Sarah Vital is an academic librarian and lecturer in Business Communication at Saint Mary's College of California. Her work with students and faculty focuses on the social nature of information and questioning trustworthiness, authority, and what voices and experiences are included and excluded in the traditional and new publishing media.
Linguistics, Anthropology, language endangerment, documentation and revitalization, digital language resource development, community-based research
Amy Fountain is a faculty member in the Department of Linguistics at the University of Arizona. Her training is in Anthropology and Linguistics, and her research focuses on under-resourced language communities in North America, and on the development of digital resources in the context of language repatriation and community-based work.
Social and networked learning, doctoral education and researcher development, threshold concepts in higher education, liminality in learning experiences, educational research, and actor-network
Ethnic Studies, Black Studies, Critical University Studies, History of U.S. Social Movements, U.S. Black Feminisms, Feminist Historiography
English literature, linguistics (with a focus on language and identity), poetry, music (composition, performance and production)
Writing studies, writing in the sciences, research methods, writing pedagogy, Wikipedia pedagogy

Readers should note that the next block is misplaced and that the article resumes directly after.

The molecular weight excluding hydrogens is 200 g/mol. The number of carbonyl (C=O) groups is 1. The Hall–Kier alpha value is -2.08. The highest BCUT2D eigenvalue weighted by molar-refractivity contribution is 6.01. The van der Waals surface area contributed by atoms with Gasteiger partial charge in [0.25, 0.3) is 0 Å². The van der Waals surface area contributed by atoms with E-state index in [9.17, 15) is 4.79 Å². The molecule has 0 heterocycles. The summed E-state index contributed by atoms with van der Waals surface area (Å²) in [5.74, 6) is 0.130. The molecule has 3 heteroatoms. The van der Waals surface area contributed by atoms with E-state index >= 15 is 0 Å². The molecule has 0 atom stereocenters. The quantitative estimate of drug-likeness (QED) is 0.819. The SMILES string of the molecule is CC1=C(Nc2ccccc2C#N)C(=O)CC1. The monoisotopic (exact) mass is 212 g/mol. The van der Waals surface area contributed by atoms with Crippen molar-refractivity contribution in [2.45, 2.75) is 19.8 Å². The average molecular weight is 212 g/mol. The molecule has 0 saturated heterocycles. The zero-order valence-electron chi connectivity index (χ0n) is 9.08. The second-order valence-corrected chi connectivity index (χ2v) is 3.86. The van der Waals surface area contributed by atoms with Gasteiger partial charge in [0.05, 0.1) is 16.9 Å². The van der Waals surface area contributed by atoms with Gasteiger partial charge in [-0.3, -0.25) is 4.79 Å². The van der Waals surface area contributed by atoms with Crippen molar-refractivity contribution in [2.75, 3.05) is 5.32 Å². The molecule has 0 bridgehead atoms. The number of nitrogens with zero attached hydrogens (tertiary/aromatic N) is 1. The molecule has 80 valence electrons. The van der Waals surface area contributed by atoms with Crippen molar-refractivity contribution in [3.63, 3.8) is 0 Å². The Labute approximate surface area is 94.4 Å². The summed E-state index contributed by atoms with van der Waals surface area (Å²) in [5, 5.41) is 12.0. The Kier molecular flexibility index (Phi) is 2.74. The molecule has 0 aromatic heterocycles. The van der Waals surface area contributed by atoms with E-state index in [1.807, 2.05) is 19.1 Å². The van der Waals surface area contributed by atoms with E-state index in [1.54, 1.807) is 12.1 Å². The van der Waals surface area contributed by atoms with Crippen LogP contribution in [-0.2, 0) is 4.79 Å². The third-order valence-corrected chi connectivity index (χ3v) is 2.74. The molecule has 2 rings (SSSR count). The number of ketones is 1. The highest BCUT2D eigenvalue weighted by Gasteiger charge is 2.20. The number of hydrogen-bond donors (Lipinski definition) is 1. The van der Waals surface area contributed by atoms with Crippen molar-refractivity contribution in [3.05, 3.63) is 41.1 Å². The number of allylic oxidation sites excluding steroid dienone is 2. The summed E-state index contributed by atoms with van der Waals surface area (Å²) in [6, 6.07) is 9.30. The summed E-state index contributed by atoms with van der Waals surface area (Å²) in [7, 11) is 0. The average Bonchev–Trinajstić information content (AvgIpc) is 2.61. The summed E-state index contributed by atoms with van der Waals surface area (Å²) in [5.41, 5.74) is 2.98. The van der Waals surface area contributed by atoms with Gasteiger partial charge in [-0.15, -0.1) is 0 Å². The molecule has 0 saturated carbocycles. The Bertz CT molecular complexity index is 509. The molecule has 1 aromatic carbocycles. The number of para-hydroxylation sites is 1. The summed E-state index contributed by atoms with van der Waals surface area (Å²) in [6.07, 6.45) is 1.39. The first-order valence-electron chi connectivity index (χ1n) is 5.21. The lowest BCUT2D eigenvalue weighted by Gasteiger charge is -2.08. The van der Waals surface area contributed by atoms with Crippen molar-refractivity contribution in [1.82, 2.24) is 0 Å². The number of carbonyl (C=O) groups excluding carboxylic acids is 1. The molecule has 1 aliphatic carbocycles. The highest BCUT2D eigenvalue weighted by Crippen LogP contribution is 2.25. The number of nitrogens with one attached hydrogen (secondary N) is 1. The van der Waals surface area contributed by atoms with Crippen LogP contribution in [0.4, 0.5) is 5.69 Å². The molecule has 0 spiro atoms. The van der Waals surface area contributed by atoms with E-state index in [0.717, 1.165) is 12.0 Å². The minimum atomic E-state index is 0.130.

History, Political Science, Public Administration
education, new media, design, media studies, learning environments
Teemu is an Associate Professor of New Media Design and Learning at the Media Lab of Aalto University School of Arts, Design and Architecture in Helsinki, Finland. Teemu's research interest is New Media, especially related to applications, solutions and services of e-learning, collaborative learning, collaborative group work and creative work.
Active learning, pedagogy, First-Year experience, history
Brian is a lecturer in Critical Skills at Maynooth University. His background is in European history but he is also interested in pedagogical research. He uses Wikipedia in the classroom to develop disciplinary skills and information literacy.
Education & Technology, Medical Education, Curriculum Development, Implementing Wiki projects into the academic curriculum.
Shani is an EdTech Innovation Strategist at the American Medical Program at Sackler School of Medicine, Tel Aviv University and a PhD candidate at the School of Education at TAU, focusing on Technology and Education (specifically researching Wikidata as a learning platform). Since the early 2000s, she is involved with Project Ben-Yehuda, which is the Hebrew equivalent of Project Gutenberg, and serves as Editor-in-Chief of the project, as well as Chair the charity that supports the project. More details about Shani's experience can be found here.
Founder and main contributor of EduTechWiki
African American and Caribbean studies, visual communication, art, art history, architecture, cultural studies
History of photography, colonial history, 19th century science, GLAM sector, heritage collections
Science communication, public outreach, professional development for educators, museum collections